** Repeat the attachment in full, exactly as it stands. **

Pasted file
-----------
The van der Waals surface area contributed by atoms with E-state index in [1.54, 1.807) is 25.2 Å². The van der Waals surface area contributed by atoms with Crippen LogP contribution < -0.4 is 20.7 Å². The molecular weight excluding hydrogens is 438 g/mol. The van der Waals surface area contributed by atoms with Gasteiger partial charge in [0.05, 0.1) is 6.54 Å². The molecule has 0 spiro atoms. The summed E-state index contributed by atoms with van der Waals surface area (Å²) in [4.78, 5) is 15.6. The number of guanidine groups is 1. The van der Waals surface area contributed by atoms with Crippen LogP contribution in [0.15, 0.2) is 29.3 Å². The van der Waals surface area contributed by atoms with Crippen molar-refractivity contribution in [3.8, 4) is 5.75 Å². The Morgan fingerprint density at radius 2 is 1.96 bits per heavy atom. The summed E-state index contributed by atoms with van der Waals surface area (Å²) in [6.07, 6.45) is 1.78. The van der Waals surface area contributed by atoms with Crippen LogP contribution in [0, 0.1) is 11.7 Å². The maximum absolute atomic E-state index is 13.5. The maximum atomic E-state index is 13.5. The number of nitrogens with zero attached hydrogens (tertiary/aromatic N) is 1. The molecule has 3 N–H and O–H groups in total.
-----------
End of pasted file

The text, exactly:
The van der Waals surface area contributed by atoms with E-state index in [1.54, 1.807) is 25.2 Å². The van der Waals surface area contributed by atoms with Crippen LogP contribution < -0.4 is 20.7 Å². The molecular weight excluding hydrogens is 438 g/mol. The van der Waals surface area contributed by atoms with Gasteiger partial charge in [0.05, 0.1) is 6.54 Å². The molecule has 0 spiro atoms. The summed E-state index contributed by atoms with van der Waals surface area (Å²) in [4.78, 5) is 15.6. The number of guanidine groups is 1. The van der Waals surface area contributed by atoms with Crippen LogP contribution in [0.15, 0.2) is 29.3 Å². The van der Waals surface area contributed by atoms with Crippen molar-refractivity contribution in [3.8, 4) is 5.75 Å². The Morgan fingerprint density at radius 2 is 1.96 bits per heavy atom. The summed E-state index contributed by atoms with van der Waals surface area (Å²) in [6.07, 6.45) is 1.78. The van der Waals surface area contributed by atoms with Crippen LogP contribution in [0, 0.1) is 11.7 Å². The maximum absolute atomic E-state index is 13.5. The maximum atomic E-state index is 13.5. The number of nitrogens with zero attached hydrogens (tertiary/aromatic N) is 1. The molecule has 3 N–H and O–H groups in total.